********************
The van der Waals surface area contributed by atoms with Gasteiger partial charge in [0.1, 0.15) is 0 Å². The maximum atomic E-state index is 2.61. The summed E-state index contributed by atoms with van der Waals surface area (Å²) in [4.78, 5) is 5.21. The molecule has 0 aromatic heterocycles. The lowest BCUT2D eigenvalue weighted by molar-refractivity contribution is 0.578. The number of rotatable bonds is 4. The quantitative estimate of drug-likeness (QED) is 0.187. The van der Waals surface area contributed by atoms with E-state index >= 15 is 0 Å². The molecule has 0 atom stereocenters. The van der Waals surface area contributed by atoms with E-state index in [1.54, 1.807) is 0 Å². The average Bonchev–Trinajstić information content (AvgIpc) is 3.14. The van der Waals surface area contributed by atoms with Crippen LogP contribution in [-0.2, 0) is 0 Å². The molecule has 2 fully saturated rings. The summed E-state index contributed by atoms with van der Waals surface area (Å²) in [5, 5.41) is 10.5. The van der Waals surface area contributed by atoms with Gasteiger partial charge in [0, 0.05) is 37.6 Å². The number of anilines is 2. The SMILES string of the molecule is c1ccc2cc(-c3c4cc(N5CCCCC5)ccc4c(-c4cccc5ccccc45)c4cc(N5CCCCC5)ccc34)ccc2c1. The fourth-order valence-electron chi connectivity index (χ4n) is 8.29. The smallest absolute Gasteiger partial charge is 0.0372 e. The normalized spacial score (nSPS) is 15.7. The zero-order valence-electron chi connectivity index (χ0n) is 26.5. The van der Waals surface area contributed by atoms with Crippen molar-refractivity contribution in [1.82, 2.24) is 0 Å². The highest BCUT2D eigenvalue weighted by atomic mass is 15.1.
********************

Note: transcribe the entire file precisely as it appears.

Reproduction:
The van der Waals surface area contributed by atoms with Gasteiger partial charge in [0.1, 0.15) is 0 Å². The maximum atomic E-state index is 2.61. The summed E-state index contributed by atoms with van der Waals surface area (Å²) in [4.78, 5) is 5.21. The molecule has 0 aromatic heterocycles. The lowest BCUT2D eigenvalue weighted by molar-refractivity contribution is 0.578. The number of rotatable bonds is 4. The quantitative estimate of drug-likeness (QED) is 0.187. The van der Waals surface area contributed by atoms with E-state index >= 15 is 0 Å². The molecule has 0 atom stereocenters. The van der Waals surface area contributed by atoms with E-state index in [1.54, 1.807) is 0 Å². The average Bonchev–Trinajstić information content (AvgIpc) is 3.14. The van der Waals surface area contributed by atoms with Crippen LogP contribution in [-0.2, 0) is 0 Å². The molecule has 2 fully saturated rings. The summed E-state index contributed by atoms with van der Waals surface area (Å²) in [5, 5.41) is 10.5. The van der Waals surface area contributed by atoms with Gasteiger partial charge in [0, 0.05) is 37.6 Å². The number of anilines is 2. The SMILES string of the molecule is c1ccc2cc(-c3c4cc(N5CCCCC5)ccc4c(-c4cccc5ccccc45)c4cc(N5CCCCC5)ccc34)ccc2c1. The fourth-order valence-electron chi connectivity index (χ4n) is 8.29. The smallest absolute Gasteiger partial charge is 0.0372 e. The normalized spacial score (nSPS) is 15.7. The zero-order valence-electron chi connectivity index (χ0n) is 26.5. The van der Waals surface area contributed by atoms with Crippen molar-refractivity contribution in [1.82, 2.24) is 0 Å². The highest BCUT2D eigenvalue weighted by atomic mass is 15.1.